Kenneka Jenkins and the Glaringly Obvious Rape Culture That Followed
It’s taken me a while to talk about this because I wanted to make sure that I gave myself the time I needed to process it. I have to admit that everything about this case has bothered me, but I can’t sit down without talking about the importance of rape culture education here.
A few days ago, here in Chicago, a young girl, Kenneka Jenkins was found in the freezer of the Crowne Plaza hotel near O’Hare airport. As the story has been told, she was at the hotel for a sleepover party with friends. She had gotten very drunk and was raped and put in the freezer, where she was found.
A few notes:
- Her “best friend” is an employee of the hotel
- The freezer can only be accessed via a member of hotel staff
- She was raped.
All on social media, I have seen status after status of people recalling their childhood of strict parentage and finding appreciation now in the way that their parents reared and kept them from potential harm. It is apparent that the “learn who your real friends are” conversation needs to be had with children by their parents, especially to girl children.
But what about the conversation that needs to be had with boy children about not raping their girl counterparts, respecting their agency, and absolutely never touching a woman sexually especially if it is clear that she has had too much to drink?
While we definitely need to monitor the friends that our children hang around, we need to also teach our boys not to rape, that a woman’s body is not their property, that engaging in sex with a woman that is clearly inebriated is indeed rape. I have paid attention to my Facebook timeline for the past few days on this entire situation with Kenneka Jenkins and there are very little statuses and discussions talking about the fact that she was raped. In fact, many of the statuses that I have noticed that mention her rape and subsequent death, seem to be on the side of victim blaming her. “Why would she drink so much?” “Why wasn’t she a better judge of character?” “If this was all over a guy, obviously that guy didn’t care about her because he raped her” and the most grotesque, “Let the rape happen so you can live to tell the story and get justice. She probably fought back and that’s why that happened”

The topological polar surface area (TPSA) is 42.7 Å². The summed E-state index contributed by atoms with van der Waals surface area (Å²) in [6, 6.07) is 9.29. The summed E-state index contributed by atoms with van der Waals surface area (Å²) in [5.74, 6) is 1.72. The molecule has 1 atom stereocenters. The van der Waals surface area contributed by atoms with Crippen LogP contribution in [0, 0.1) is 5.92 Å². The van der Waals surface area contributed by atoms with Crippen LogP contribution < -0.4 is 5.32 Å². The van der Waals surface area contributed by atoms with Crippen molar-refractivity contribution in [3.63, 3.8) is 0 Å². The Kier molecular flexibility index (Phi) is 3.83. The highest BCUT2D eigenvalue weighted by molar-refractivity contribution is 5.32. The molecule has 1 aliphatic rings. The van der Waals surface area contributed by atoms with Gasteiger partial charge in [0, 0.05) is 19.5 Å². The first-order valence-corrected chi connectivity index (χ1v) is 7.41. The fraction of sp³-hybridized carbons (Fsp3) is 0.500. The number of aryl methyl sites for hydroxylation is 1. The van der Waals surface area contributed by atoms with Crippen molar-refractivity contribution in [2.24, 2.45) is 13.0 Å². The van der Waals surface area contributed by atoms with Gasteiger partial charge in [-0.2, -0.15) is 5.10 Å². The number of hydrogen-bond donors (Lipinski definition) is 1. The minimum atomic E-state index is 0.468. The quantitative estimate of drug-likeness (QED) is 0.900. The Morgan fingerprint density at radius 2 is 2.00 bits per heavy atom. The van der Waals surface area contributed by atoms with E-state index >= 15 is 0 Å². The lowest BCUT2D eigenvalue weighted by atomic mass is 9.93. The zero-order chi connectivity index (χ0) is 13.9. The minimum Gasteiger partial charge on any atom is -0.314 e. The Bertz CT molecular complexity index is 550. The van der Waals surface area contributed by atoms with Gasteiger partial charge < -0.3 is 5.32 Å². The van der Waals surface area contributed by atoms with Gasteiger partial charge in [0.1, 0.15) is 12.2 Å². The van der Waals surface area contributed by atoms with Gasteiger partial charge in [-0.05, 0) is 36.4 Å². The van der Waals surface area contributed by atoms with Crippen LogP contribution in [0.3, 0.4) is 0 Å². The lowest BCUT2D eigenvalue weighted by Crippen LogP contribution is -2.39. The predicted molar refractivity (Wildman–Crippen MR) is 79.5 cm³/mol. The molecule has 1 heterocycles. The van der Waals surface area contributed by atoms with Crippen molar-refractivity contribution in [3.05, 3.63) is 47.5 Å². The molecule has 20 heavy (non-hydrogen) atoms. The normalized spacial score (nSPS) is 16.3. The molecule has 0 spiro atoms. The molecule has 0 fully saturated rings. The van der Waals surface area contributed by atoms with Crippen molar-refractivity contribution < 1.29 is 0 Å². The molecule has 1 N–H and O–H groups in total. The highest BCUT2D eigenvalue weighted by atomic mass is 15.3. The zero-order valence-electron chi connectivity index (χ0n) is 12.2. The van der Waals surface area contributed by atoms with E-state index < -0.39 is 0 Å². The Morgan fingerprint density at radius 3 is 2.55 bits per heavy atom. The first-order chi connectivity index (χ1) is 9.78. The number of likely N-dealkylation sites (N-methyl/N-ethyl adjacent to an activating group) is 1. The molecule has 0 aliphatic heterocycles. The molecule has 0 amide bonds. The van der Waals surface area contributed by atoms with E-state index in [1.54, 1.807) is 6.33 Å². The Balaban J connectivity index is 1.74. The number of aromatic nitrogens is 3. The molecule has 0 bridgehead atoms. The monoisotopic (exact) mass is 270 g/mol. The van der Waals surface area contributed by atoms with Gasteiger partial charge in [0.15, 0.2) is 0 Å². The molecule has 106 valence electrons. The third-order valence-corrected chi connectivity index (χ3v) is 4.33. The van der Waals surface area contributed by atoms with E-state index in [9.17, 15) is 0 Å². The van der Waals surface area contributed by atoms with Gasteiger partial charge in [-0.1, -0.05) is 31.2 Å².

I must admit that it is exhausting to find myself having to tell people that in these cases of rape, the onus needs to be on the RAPER and not the victim. But, as I have taken a bit of the role of an advocate against domestic violence and rape/rape culture, I find myself having to educate more often than not just how harmful it is to have these seemingly in-depth discussions on cases such as these and talk about every part of the case EXCEPT the rapist.
In this case, I found myself wondering after around the 5th status or so why people were recalling their childhoods and how their parents were strict about who they hung around and what they allowed, but never once mentioning a word about the rape itself and the person that committed that egregious act? It is important to surround ourselves with friends that are supportive, nurturing, catering, and that will hold our hair back in the event that we had a bit too much fun and need some help. We need friends that are in our corners, that we can all sisters, that we can be proud of and love and celebrate. That is sisterhood personified.
But the other end of this sisterhood also regales in the conversations we have over girl talk moments and ladies’ nights where we talk about the love we seek, the men we want and desire, the fuckboys we admonish, and even in harmful men that we know to have raped and harmed us and others because they felt they could–because we are women and misogyny affords a particular entitlement that is neither just or sensible.
All of these conversations need to happen and they need to start when our girls are very young so that when they are older, they can recognize the signs in the toxic and harmful friendships and in the toxic and harmful men that have ill intentions.
I pray that when I have children is that I can instill in my daughter how important it is to be extremely selective with her friendships. I also hope to instill in my son the importance of respect for women and their agency and right to choose and say no. This is what I hope.